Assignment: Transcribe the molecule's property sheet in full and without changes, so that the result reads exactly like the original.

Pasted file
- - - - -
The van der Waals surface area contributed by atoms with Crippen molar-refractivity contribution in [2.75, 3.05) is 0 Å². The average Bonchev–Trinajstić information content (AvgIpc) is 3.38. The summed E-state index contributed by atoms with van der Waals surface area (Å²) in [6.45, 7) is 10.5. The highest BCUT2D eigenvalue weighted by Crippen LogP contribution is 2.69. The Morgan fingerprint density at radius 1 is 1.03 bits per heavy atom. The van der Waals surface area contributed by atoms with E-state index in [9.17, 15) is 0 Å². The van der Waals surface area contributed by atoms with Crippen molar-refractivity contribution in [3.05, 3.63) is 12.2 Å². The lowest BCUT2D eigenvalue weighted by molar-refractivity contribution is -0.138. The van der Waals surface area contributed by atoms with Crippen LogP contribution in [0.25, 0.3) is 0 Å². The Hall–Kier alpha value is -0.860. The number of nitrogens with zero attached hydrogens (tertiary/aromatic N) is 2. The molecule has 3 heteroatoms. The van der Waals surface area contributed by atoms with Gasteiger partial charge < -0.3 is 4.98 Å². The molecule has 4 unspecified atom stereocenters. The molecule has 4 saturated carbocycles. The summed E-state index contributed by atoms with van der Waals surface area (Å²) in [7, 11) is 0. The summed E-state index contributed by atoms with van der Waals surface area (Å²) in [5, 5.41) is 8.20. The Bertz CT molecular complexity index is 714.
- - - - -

The van der Waals surface area contributed by atoms with Crippen molar-refractivity contribution in [2.75, 3.05) is 0 Å². The average Bonchev–Trinajstić information content (AvgIpc) is 3.38. The summed E-state index contributed by atoms with van der Waals surface area (Å²) in [6.45, 7) is 10.5. The highest BCUT2D eigenvalue weighted by Crippen LogP contribution is 2.69. The Morgan fingerprint density at radius 1 is 1.03 bits per heavy atom. The van der Waals surface area contributed by atoms with E-state index in [9.17, 15) is 0 Å². The van der Waals surface area contributed by atoms with Crippen molar-refractivity contribution in [3.05, 3.63) is 12.2 Å². The lowest BCUT2D eigenvalue weighted by molar-refractivity contribution is -0.138. The van der Waals surface area contributed by atoms with Crippen LogP contribution in [0.25, 0.3) is 0 Å². The Hall–Kier alpha value is -0.860. The number of nitrogens with zero attached hydrogens (tertiary/aromatic N) is 2. The molecule has 3 heteroatoms. The van der Waals surface area contributed by atoms with Gasteiger partial charge < -0.3 is 4.98 Å². The molecule has 4 unspecified atom stereocenters. The molecule has 4 saturated carbocycles. The summed E-state index contributed by atoms with van der Waals surface area (Å²) in [7, 11) is 0. The summed E-state index contributed by atoms with van der Waals surface area (Å²) in [5, 5.41) is 8.20. The Bertz CT molecular complexity index is 714.